Ethics and dissemination
The study protocol and informed consent documents have been approved by the Ottawa Health Science Network-REB (#20160928) and by the Health Canada Therapeutic Products Directorate (#HC6-024-c206120). Written informed consent will be obtained from all participants. The study will be conducted in accordance with Health Canada regulations, the International Conference on Harmonisation guidelines on current Good Clinical Practice and the Declaration of Helsinki. Patient recruitment has begun and continues.
Results will be disseminated through scientific peer-reviewed publications, national and international conferences, and the CTN according to CONSORT (Consolidated Standards on Reporting Trials)15 and SPIRIT (Standard Protocol Items: Recommendations for Interventional Trials)16 guidelines.
The report of sustained SIV remission in rhesus macaques treated with an anti-α4β7 mAb3 is the foundation on which the HAVARTI trial was developed. The present study will aim to determine if vedolizumab, the humanised anti-α4β7 mAb available on the Canadian market, is safe for healthy HIV-infected adults at a licensed or permitted dosage. In addition, the goal is to assess vedolizumab for SVR after ATI. Towards these goals, several design elements were taken into special consideration during the development of the HAVARTI trial, with an effort to closely follow the macaque study while keeping the safety of the participants primarily in mind.
The HAVARTI trial is designed as a single-arm, dose-ranging pilot trial. No placebo control arm will be used because (1) this is an exploratory pilot study of a novel investigational agent; (2) pVL rebound occurs reliably after analytical or other ART interruption, and the SVR outcome of interest is not a small effect; and (3) in small trials, neither randomisation nor controls may protect from large expected biases related to biological variation. Placebo controls from an Ottawa/Montreal randomised controlled trial of therapeutic HIV vaccination using ALVAC with or without Remune experienced a median time to viral rebound of ~2 weeks17 after ATI and will be used as a historical control for comparison, among other more recent reports and studies.
ATI, the intentional interruption of suppressive ART to assess an investigational product’s ability to induce virological control, remains the gold standard for investigation of novel therapies for HIV cure research.18 Although the SMART study conducted in the context of clinical management research showed that participants who interrupted ART were at higher risk of developing AIDS and non-AIDS events compared with those who did not interrupt ART,19 it also revealed that ATI can be done safely when the individual has suppressed plasma viraemia (pVL <50 copies/mL), high current CD4 count (>500 cells/µL) and high CD4 nadir (>200 cells/µL), in the context of a carefully monitored trial.1 20–22 Therefore, participants in the HAVARTI trial will be screened for these inclusion criteria to decrease risks associated with ART interruption in a different context. Furthermore, successful re-initiation of ART and suppression of pVL is a priority, so prospective study participants will not have a history of drug-resistant HIV, treatment-refractory pVL response or non-adherence to ART. Certain HLA phenotypes have been shown to be protective and prevent viral rebound following ATI23 and therefore HLA typing should be performed if any controller phenotypes emerge following vedolizumab treatment.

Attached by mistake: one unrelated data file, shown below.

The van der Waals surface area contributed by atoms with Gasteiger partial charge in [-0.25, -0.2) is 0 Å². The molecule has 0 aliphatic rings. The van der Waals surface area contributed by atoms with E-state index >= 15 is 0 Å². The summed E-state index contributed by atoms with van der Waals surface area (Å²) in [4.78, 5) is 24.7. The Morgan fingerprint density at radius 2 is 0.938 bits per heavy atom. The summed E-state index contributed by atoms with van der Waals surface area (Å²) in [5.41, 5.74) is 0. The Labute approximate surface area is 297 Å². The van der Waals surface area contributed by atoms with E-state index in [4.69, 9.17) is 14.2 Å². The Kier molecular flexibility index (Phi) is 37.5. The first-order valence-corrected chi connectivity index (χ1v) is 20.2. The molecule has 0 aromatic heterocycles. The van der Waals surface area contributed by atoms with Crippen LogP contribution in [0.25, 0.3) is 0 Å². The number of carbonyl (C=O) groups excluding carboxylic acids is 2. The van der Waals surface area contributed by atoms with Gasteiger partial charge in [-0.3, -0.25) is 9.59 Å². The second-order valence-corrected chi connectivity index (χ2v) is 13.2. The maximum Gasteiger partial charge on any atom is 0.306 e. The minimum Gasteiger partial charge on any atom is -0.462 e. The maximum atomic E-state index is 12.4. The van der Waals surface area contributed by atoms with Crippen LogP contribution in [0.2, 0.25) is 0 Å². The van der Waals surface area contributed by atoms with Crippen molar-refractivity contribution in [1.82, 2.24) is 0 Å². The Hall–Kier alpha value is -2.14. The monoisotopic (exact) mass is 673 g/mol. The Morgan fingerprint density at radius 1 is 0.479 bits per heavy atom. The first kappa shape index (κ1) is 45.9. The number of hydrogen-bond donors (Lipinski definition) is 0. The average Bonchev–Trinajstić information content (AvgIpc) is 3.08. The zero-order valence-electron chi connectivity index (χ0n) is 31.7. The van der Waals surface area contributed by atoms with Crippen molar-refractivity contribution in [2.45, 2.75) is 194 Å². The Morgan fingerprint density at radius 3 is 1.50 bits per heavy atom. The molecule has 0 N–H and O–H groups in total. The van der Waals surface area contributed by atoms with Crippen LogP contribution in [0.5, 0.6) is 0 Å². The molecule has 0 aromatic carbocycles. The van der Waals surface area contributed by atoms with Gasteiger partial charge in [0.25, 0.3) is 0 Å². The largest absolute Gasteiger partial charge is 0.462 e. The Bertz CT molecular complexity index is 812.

The rationale behind threshold criteria and judgement for re-initiation of ART stems from the rhesus macaque model, where ATI was followed by initial rebound of SIV pVL in most animals before subsequent sustained remission was achieved.3 If vedolizumab has the same effect in HIV-infected humans, it is hypothesised that there may be a similar short-term pVL rebound prior to SVR. Re-initiation of ART at first detection of pVL rebound would prevent detection of subsequent, perhaps immunologically mediated, SVR.
While the present trial is modelled on the macaque study,3 there are some notable differences in the dosing regimen. Primatised anti-α4β7 mAb has Fc-receptor avid Fc-fragment, whereas vedolizumab is a masking antibody, without Fc-receptor avidity.24 25 Macaques were infused with 50 mg/kg of α4β7 mAb; in this study, the highest vedolizumab dose is 300 mg per infusion, about 4 mg/kg for a 70 kg adult. Pharmacokinetic studies in humans showed saturation of peripheral blood lymphocyte target receptors at doses as low as 0.2 mg/kg,26 with robust saturation at doses of 2 mg/kg.27 Vedolizumab is shown to be clinically effective for IBD at doses of 0.5–2 mg/kg,28 29 with 300 mg per infusion being the recommended dose for patients with IBD.9 The half-life of vedolizumab is 18–25.5 days30 ,31 versus a half-life of 11.4 days for the α4β7 mAb used in the macaque study; therefore, after initial loading of three doses over 5 weeks, the regular dosing interval is 4 weeks for this study as compared with 3 weeks in the macaque study. Finally, participants will receive seven infusions of vedolizumab instead of the eight received by macaques. In the macaque study, pVL suppression was evident by 6 weeks after ATI in all treated animals. Viral rebound occurred within 2 weeks in five of eight animals and was subsequently re-suppressed within 4 weeks.3 Virological control was therefore robust throughout the remaining α4β7 mAb treatments and after its discontinuation. The number of necessary infusions is unclear; however, data from the macaque model suggest that immunological control developed early after withdrawal of ART, and that ongoing mAb therapy after viral suppression may not be necessary.